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Radial aircraft engine survival.

Discussion in 'Aircraft' started by gtblackwell, May 22, 2010.

  1. gtblackwell

    gtblackwell Well-Known Member Patron  

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    I have read more than a few accounts of a radial losing a cylinder , off the block, and continuing to fly. Stories are sometinmes related to P-47's. I am not an engineer but is this even possible. The piston and connecting rod would try to rotate and would either jamb the block or break off themselves, then the engine would go out of balance and lose oil would it not ? I would love to here verified accounts of this happening. It is possible for it to shear off all the extraneous parts and continue to make power?

    GB
     
  2. Sentinel

    Sentinel Member

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    I've heard stories of this happening, too. If only one of the cylinder heads was shot off, the piston and oil would still be safe, though the cylinder wouldn't deliver any power. However, if an inline engine lost a chunk of cylinder head, it would soon lose all its coolant and overheat. That is one plausible explanation.
     
  3. brndirt1

    brndirt1 Saddle Tramp

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    The part one must remember is that each piston has its own "jug" inside of which it operates, and the connecting rod is VERY short. Without the "jug" itself the piston will disappear (it is aluminum), and the connecting rod will just "clatter" around inside of its short stroke.

    If a single "jug" is blown off, it isn't impossible for the engine to continue to operate (roughly) since they hold no oil in a sump like a V or inline water-cooled. The oil is contained in a tank and supplied to the parts by a pressure pump. They won't loose their cooling ability, they won't loose their lubrication ability (for a time), and they will only loose the power of that particular cylinder and piston.

    They will "spray" oil out of the lost section (but more of a mist than a stream), but they have a multiple gallon tank they draw upon. Only the loss of the scavanging portion of that single power cylinder will "loose oil", and there is no place for parts to accumulate and clog oil galleries.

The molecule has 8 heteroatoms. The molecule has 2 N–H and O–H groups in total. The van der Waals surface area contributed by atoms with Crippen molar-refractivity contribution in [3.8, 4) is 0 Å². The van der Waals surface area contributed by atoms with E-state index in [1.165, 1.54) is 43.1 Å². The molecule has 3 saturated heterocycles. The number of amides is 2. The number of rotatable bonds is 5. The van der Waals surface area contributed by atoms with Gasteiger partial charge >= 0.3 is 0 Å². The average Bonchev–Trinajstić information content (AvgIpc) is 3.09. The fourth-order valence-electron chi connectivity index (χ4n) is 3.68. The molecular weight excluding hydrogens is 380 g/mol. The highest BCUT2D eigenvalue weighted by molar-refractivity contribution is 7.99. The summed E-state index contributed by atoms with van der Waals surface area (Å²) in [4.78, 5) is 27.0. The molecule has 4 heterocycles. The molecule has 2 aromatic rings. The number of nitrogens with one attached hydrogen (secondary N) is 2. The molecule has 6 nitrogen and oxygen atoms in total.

4. T. A. Gardner

    T. A. Gardner Genuine Chief

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    Yes, this thing is possible. Now, while not an aircraft engine, I have seen some of the old Volkswagen / Porsche air cooled engines running in absurd, nightmare (to a mechanic) condition. I have a friend that owned a 'bug' some years ago. This vehicle was driven from Phoenix AZ to Tucson and for sometime thereafter with a broken crankshaft that allowed only the two forward cylinders to operate. The rings were so deteriorated that they crumbled when taken out.
    Air cooled engines and, old piston engines are incredibly tough. They were over-engineered in terms of the materials that went in, tolerances were sloppy enough to make up for wear and tear and, the engineers that designed them left alot of slack in the design that could make up for damage and wear.
     
  5. formerjughead

    formerjughead The Cooler King

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    A radial engine is the ultimate in redundancy. Very simlpe to operate and maintain and incedibly durable.
     
  6. gtblackwell

    gtblackwell Well-Known Member Patron  

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    Thanks , fellows, if the short stroke keeps the connecting rod in the clyinder and the piston broke off it seems feasible.
    Would love to find a verified case but not a huge issue. Great place to learn.....GB
     
  7. brndirt1

    brndirt1 Saddle Tramp

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    This animation may reveal why the radial is so robust as compared to an inline water-cooled engine.

    YouTube - Autodesk Inventor - Radial Engine

    There is another one in that mix, but I liked this one best. Notice how independent each cylinder is from the others in the system.

    Here is the other:

    http://www.youtube.com/watch?v=iZqV_4A4bI8&feature=related
     
  8. mcoffee

    mcoffee Son-of-a-Gun(ner)

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    I'll have to look for the source (probably Barrett Tillman's "Hellcat: The F6F in WWII"), but I seem to remember reading an account of David McCampbell landing aboard Essex after a fight and looking back at Roy Rushing's [his wingman] a/c and seeing a piston moving in an exposed cylinder. He was surprised to see Rushing giving the plane captain a "thumbs up" indicating he thought his Hellcat was "up" for the next mission cycle. Rushing was unaware of the damaged cylinder.
     
  9. tikilal

    tikilal Ace

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    Yes this did happen, I have several stories about them this in the files, I will pull um out when I get the time.
     
  10. tikilal

    tikilal Ace

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    Well I started looking and found this. I will keep posting them as I find them.

    "Many times the Jug came home completely missing a few of its cylinders. Not making top speed, of course, but the big fan was still turning."
     
  11. mcoffee

    mcoffee Son-of-a-Gun(ner)

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    I found the source of the McCampbell account from above - it was an interview included in Bert Kinzey's "F6F Hellcat in Detail and Scale".
     

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